I was the next baby to be swaddled in FFC colours, followed three years later by my brother, David. We both attended the little primary school in Alfred Crescent opposite the Brunswick Street Oval. At playtime, we were allowed to cross into Edinburgh Gardens and in Autumn, could hear the ‘gods of football’ practising. In those days the oval was encircled by a great brick wall.
Kevin Murray worked for Slade’s Lemonade, delivering crates of soft drink. Every kid in Fitzroy nagged their parents to buy lemonade by the crate and have their hero deliver it. We all came down with sudden, mysterious maladies on delivery days. Let off school, we watched, goggle-eyed as our hero, tanned, muscular and lean, sprang panther-like from his truck and put the heavy crate on the front veranda as if it was as light as a feather. “Did you see him?!, did you see him?!” we’d be asked at school the next day.
A smouldering war between the kids of Fitzroy and Collingwood continued unabated for as long as I can remember. I was a tomboy of the back lanes, streets and parks, one of the feral kids who ran free and not expected home until dark. Armed with v-shaped wooden slings we called ‘shang’ai’s’, we were all good shots, propelling our missiles of choice – the abundant supply of soft, red berries which grew everywhere – by elastic strips and splattering one another with indelible stains our furious mothers tried to eradicate.
I can’t remember a time when I didn’t attend the footy, surrounded by throngs of supporters, one of the tribe. Melbourne was a sea of moving football colours each Saturday as supporters, decked in their various strips, crisscrossed the city to attend the home and away matches. As I grew older I watched this massive sporting pageant, thinking what a great tourist attraction it would be.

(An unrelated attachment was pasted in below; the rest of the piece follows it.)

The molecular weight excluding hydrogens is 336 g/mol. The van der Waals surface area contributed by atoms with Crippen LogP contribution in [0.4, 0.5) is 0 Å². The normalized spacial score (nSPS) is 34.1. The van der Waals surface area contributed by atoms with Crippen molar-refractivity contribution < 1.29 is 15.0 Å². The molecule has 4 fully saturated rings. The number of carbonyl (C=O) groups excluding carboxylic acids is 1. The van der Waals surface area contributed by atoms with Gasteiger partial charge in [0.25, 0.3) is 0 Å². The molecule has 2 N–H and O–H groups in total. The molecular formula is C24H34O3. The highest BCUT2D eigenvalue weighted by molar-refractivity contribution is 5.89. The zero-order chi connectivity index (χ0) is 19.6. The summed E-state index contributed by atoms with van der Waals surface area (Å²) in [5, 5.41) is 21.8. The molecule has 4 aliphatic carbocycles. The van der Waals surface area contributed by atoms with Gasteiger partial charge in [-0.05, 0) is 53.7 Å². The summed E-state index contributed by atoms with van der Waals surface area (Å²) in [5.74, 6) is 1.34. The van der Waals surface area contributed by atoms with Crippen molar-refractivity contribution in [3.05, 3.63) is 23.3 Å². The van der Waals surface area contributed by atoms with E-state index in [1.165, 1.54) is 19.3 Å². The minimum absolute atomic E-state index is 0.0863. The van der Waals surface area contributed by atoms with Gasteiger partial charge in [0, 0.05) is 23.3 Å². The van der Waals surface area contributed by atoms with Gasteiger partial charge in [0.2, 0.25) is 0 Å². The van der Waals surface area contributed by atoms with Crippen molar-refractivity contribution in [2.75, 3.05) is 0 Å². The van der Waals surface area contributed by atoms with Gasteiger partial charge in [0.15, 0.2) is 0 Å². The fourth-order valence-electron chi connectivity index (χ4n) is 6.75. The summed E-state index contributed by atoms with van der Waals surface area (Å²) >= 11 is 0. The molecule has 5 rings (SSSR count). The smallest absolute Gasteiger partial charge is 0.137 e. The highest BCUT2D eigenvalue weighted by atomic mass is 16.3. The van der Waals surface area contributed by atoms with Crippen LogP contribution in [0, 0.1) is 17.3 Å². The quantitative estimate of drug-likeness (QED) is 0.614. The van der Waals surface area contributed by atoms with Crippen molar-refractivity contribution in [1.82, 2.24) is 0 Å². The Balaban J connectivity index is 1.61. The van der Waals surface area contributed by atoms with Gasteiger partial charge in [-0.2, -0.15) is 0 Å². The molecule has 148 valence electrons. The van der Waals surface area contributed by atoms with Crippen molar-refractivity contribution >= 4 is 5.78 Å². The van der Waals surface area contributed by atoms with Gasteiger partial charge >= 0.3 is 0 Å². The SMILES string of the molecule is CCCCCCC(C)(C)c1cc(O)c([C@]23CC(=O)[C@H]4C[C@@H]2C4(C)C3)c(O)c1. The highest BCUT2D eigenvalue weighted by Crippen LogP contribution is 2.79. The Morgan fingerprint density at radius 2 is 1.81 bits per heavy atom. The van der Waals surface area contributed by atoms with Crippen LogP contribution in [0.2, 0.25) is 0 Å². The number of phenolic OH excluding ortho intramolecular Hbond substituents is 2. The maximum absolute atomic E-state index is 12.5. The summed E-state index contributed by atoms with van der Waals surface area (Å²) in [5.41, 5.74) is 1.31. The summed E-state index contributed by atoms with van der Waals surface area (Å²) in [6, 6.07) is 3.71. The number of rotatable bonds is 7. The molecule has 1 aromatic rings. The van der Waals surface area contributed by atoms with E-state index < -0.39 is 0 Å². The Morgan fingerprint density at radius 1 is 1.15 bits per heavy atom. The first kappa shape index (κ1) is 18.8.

I am unaware of any other world city which mounted such a complex sporting carnival on a single day. Sadly, and to our Club’s cost, the AFL did not see this potential.
I eventually married and didn’t see a footy game for the next 12 years. This and other factors, made life miserable, so I left. I rekindled a far better relationship – with my beloved FFC.
After my dad passed away, mum and I continued to go to the footy. FFC had its ups and downs. There was a season when we won one game, there was a game when we scored one goal.
FFC became nomads, playing at various grounds and finally at the Western Oval. Never mind we were down on our luck. So what if we were around the bottom of the ladder. We’d been there before, our luck would change; we were back in the tribe and loving it!
Little did we realise what others had planned for our dear old Club. The unthinkable slowly emerged, the AFL was plotting to annihilate Fitzroy and in spite of a tremendous defence, we lost that final game.
My roots had been chopped off, my quiet fury has never abated. My brother walked from football, he married and his two adult children have no interest in Australian Rules. My darling mother died at the age of 93, and I was in despair until that historic meeting was called at the Fitzroy Bowls Club by the Board of FFC.
With enormous joy I saw FFC rise from the ashes to be reborn in the Victorian Amateur Football Association. My quiet dream is now being fulfilled, FFC is a big (and growing) suburban club. I hope that it will have a large, stable supporter base which will ensure its continuation into an ever-brighter future.
Preserving our history and traditions is important to me, as are the wonderful young men (and now young women) who have played and currently play in our gorgeous colours, in our marvelous VAFA years.
Fitzroy forever, forever Fitzroy, never forget, never forget.
Main photo: Suzanne off to the football with brother David.